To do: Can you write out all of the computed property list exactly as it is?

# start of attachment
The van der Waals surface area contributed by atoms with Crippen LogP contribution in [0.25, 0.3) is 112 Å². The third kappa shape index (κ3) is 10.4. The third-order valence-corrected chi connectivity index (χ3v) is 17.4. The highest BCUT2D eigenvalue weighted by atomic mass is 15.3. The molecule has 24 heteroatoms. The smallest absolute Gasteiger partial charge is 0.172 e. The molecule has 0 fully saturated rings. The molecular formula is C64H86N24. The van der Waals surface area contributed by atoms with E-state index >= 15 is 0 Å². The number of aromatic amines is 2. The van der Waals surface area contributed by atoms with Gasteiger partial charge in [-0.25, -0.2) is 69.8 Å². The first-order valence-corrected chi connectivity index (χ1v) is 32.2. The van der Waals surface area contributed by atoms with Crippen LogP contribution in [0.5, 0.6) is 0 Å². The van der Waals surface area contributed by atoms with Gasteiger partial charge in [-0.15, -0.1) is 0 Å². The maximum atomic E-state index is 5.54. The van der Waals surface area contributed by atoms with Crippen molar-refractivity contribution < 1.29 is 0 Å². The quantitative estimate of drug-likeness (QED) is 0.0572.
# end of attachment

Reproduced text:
The van der Waals surface area contributed by atoms with Crippen LogP contribution in [0.25, 0.3) is 112 Å². The third kappa shape index (κ3) is 10.4. The third-order valence-corrected chi connectivity index (χ3v) is 17.4. The highest BCUT2D eigenvalue weighted by atomic mass is 15.3. The molecule has 24 heteroatoms. The smallest absolute Gasteiger partial charge is 0.172 e. The molecule has 0 fully saturated rings. The molecular formula is C64H86N24. The van der Waals surface area contributed by atoms with E-state index >= 15 is 0 Å². The number of aromatic amines is 2. The van der Waals surface area contributed by atoms with Gasteiger partial charge in [-0.25, -0.2) is 69.8 Å². The first-order valence-corrected chi connectivity index (χ1v) is 32.2. The van der Waals surface area contributed by atoms with Crippen LogP contribution in [0.5, 0.6) is 0 Å². The van der Waals surface area contributed by atoms with Gasteiger partial charge in [-0.15, -0.1) is 0 Å². The maximum atomic E-state index is 5.54. The van der Waals surface area contributed by atoms with Crippen molar-refractivity contribution < 1.29 is 0 Å². The quantitative estimate of drug-likeness (QED) is 0.0572.